Obesity is a growing problem facing America today. According to the CDC, 33% of all adults and 17% of all children are obese. In Georgia, that rate is 29% for both groups together. The statistic that stands out the most, 1 in 3 lower income pre-schoolers are obese under 5. These children could have problems like high blood pressure, high cholesterol, type 2 diabetes and the social disorders of being obese as a child.
Why? Why is there such a big problem? It starts with our food sources. Today in America, our top soils are depleted; large factory farms only feed plants macro minerals (calcium, nitrogen, phosphorus, and potassium, some of which are petroleum based) and a cocktail of pesticide chemicals to grow our fruits and vegetables. Our animals eat grain, which are Genetically Modified, and grown with the aforementioned chemicals as well. Where is the nutrition in this picture? Nowhere. Then what’s the purpose of growing all of this food? Strictly volume to feed the masses.
So now we understand that most of the conventionally grown fruits and veggies we eat are nutritionally depleted, what else is the problem? Over eating. Yeah, that’s too simple an answer. How about over eating foods that have no or very little nutrition. Ok, that is the other part of the problem. When we eat....let’s say a chicken tender salad, what can the body use from that?
Iceberg lettuce - Not much nutrition, mostly water and sprayed with pesticide to prevent insect infestation.
Shredded Carrots - better, but again, grown in depleted soil with three - four minerals. Usually shredded in a processing plant and washed with chlorine based water solution to prevent bacteria and mold. Yum...
Pre-cut Bell Peppers - see carrots...
Chicken Tenders or Nuggets - Chicken parts formed to make a tender or nugget, or let’s give it the benefit of the doubt, real chicken breast strips, breaded and fried with partially hydrogenated oils (more than likely). Where does the chicken come from? A confinement factory with between 30,000-100,000 other chickens. They breathe in ammonia, fecal particles and bedding dust. The fecal particles perforate the mucus membrane opening the door wide open for infection. But wait, antibiotics to the rescue. Of course, just for safe measure. The skin and fat of the chicken absorb and store these contaminates and antibiotics which in turn get passed on to you. So, that chicken is getting a little tougher to swallow.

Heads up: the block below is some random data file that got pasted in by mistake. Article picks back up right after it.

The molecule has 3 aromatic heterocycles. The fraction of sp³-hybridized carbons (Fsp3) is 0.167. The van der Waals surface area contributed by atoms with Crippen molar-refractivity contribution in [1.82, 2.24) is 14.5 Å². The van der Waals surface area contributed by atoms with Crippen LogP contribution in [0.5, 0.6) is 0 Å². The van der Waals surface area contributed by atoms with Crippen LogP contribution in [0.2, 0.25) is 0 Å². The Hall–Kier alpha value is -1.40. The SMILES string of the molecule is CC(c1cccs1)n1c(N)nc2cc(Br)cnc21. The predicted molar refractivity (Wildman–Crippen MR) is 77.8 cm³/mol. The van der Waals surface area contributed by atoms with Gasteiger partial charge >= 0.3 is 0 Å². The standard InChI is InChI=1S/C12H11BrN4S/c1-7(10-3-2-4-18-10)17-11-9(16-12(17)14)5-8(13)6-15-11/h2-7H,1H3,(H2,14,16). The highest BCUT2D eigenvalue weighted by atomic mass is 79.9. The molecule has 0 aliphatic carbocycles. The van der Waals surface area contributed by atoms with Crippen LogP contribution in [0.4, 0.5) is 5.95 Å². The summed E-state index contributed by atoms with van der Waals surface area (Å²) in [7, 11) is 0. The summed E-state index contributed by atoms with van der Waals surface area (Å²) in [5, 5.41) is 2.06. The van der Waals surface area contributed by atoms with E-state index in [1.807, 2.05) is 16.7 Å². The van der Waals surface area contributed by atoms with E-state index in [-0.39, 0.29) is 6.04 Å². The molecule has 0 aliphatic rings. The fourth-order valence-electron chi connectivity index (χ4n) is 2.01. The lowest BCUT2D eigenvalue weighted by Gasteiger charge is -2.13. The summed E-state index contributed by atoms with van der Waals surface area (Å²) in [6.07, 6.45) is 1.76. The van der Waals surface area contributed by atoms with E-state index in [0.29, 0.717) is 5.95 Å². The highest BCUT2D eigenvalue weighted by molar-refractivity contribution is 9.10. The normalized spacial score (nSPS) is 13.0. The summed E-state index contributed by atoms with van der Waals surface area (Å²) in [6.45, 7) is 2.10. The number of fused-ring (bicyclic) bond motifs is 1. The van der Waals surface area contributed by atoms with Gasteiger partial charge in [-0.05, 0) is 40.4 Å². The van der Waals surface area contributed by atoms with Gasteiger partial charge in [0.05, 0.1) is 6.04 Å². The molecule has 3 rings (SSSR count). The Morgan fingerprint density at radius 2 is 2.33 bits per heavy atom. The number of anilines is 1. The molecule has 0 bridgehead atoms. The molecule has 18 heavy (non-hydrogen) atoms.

Salad Dressing - You choose, I'll guess the basic ingredients - High Fructose Corn Syrup, partially hydrogenated soybean oil, xanthan gum, sodium benzoate and other words I can't pronounce. I might be off on one or two, but I'll bet most of these are in a bottle that isn't natural or organic.
This healthy salad is not so much anymore. What is the body using to strengthen its immune system and fight disease, build muscle, keep the mind sharp and fight aging? Very little.
When we eat foods like the salad above, we tend to over eat or stay hungry. The reason is the body hasn't received adequate nutrition, thus the desire to eat more which causes excess storage of fat around the stomach, hips and arms.
Lastly, exercise, though I can't see anyone being motivated after eating a meal like that. In the age of adults and kids alike fighting for control of the all-powerful video game controller, the only thing being exercised is the thumb. Just being active outside is a step in the right direction.
What can you do to change?
• Teach your kids when they’re young the importance of eating good food and it will stick (sometimes with constant encouragement).
• Grow a garden. You’ll get exercise and healthy food to boot!
As for us, we face many tough food decisions just like many of you. There are days where a Mexican restaurant or grocery store's baked/fried chicken will have to do because we have nothing left. It happens. Just too tired to prepare a wholesome meal from all of the wonderful veggies we grow. But I will tell you, the guilt weighs on us because we know better. My advice is to make a conscience effort to do the best you can. Knowing is half the battle, implementation and follow through are the toughest.